Michael Bay and Midwest Audiences: A Toxically Symbiotic Relationship

With Transformers: Age of Extinction unsurprisingly rising to the top of the box office chart its opening weekend, Michael Bay continues to prove that the Midwestern audience is his bread and butter. Who else is actually seeing this gasbag of a movie? Certainly not L.A. and New York (or at least not as pervasively). With Bay’s continued success in spite of churning out pure mindless fare, it leads one to wonder if he could exist without this particular section of the United States.

Promotional poster for Transformers 4
Promotional poster for Transformers 4
Like most shills, Bay began his professional career in advertising, creating recognizable campaigns for Got Milk? and Coca-Cola. The man has won a Clio Award, for fuck’s sake. He’s an undercover Don Draper. Bay’s propensity for the corporate and mainstream began around the time he was 15, the year he interned for George Lucas and was convinced he was going to hate Raiders of the Lost Ark based on his perception of the storyboards.
If you're a child of the 90s, you'll easily remember this commercial for the Got Milk? campaign
If you’re a child of the 90s, you’ll easily remember this commercial for the Got Milk? campaign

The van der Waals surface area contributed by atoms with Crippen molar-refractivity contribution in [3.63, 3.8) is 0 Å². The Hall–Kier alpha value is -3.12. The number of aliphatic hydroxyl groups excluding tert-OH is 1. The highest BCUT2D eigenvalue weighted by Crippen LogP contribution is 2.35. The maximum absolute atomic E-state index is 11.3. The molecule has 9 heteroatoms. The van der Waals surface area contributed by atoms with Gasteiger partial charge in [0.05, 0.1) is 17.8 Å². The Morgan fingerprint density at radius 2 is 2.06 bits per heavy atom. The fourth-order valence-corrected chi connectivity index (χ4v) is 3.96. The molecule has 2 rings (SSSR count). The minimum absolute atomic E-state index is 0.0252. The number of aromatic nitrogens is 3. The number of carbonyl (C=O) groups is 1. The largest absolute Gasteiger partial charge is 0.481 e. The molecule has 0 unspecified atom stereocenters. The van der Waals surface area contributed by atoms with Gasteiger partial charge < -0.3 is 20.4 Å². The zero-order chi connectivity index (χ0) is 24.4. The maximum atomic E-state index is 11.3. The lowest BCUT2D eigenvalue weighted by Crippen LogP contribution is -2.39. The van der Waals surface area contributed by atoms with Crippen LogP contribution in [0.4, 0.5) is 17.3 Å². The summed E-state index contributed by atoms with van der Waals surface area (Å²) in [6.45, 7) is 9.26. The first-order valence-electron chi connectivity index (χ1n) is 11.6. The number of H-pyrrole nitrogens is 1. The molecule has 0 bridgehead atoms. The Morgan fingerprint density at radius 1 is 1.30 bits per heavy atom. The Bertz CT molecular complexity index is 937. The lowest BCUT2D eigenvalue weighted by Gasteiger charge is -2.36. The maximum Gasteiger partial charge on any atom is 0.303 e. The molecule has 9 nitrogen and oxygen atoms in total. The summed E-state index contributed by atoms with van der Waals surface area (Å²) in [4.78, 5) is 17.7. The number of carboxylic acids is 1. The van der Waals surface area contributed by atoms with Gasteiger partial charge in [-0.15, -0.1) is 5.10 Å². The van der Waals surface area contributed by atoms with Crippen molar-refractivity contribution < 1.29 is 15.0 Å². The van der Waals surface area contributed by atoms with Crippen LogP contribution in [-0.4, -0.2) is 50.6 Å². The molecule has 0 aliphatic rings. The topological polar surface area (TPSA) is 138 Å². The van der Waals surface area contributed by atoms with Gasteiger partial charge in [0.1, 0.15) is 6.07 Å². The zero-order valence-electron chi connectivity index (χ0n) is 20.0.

After taking the cliche film school route, Bay began directing music videos for people like, um, Vanilla Ice and The Divinyls. He attracted the notice of powerhouse producers Don Simpson (of Flashdance and Top Gun fame, so, in short, the height of cheesy 80s movies) and Jerry Bruckheimer (who has been around as long as Don Simpson, but is most famous for producing The Pirates of The Caribbean series), leading him to direct his feature film debut, Bad Boys, starring Will Smith and Martin Lawrence. Had Bay decided to stay this “modest” action route, there might still be something respectable about him.
An incongruous photo from behind the scenes of Bad Boys
An incongruous photo from behind the scenes of Bad Boys
The box office cachet of Bad Boys jumpstarted Bay’s film career, and he would subsequently go on to direct The Rock and Armageddon to conclude the 90s. It wasn’t really until the 00s that his overzealous penchant for action went somewhat off the deep end. 2001 signaled his distinct ability to appeal to Midwestern culture by directing Pearl Harbor starring Ben Affleck and featuring a song from Faith Hill. The pomp and circumstance has intensified ever since, primarily with his Transformers film series. And it seems unlikely that he’ll ever be without an audience so long as Middle America has anything to say about it.